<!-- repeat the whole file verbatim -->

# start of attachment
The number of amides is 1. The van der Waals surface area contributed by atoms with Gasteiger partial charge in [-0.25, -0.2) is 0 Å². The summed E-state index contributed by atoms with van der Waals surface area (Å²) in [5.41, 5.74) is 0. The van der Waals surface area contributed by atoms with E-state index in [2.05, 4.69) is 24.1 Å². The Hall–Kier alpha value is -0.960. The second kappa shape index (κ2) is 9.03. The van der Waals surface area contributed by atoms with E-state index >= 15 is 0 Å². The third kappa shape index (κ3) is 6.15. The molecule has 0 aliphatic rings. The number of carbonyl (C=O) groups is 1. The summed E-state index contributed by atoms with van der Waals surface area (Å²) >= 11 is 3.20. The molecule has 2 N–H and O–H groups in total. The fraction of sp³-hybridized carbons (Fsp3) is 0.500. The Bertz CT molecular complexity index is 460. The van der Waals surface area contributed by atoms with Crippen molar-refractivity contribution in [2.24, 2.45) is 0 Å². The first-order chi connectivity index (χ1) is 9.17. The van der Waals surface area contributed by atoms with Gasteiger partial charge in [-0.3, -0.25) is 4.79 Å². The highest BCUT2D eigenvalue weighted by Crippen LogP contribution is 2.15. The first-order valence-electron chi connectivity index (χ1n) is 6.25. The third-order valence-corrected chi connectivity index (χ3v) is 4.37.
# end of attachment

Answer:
The number of amides is 1. The van der Waals surface area contributed by atoms with Gasteiger partial charge in [-0.25, -0.2) is 0 Å². The summed E-state index contributed by atoms with van der Waals surface area (Å²) in [5.41, 5.74) is 0. The van der Waals surface area contributed by atoms with E-state index in [2.05, 4.69) is 24.1 Å². The Hall–Kier alpha value is -0.960. The second kappa shape index (κ2) is 9.03. The van der Waals surface area contributed by atoms with E-state index >= 15 is 0 Å². The third kappa shape index (κ3) is 6.15. The molecule has 0 aliphatic rings. The number of carbonyl (C=O) groups is 1. The summed E-state index contributed by atoms with van der Waals surface area (Å²) >= 11 is 3.20. The molecule has 2 N–H and O–H groups in total. The fraction of sp³-hybridized carbons (Fsp3) is 0.500. The Bertz CT molecular complexity index is 460. The van der Waals surface area contributed by atoms with Crippen molar-refractivity contribution in [2.24, 2.45) is 0 Å². The first-order chi connectivity index (χ1) is 9.17. The van der Waals surface area contributed by atoms with Gasteiger partial charge in [-0.3, -0.25) is 4.79 Å². The highest BCUT2D eigenvalue weighted by Crippen LogP contribution is 2.15. The first-order valence-electron chi connectivity index (χ1n) is 6.25. The third-order valence-corrected chi connectivity index (χ3v) is 4.37.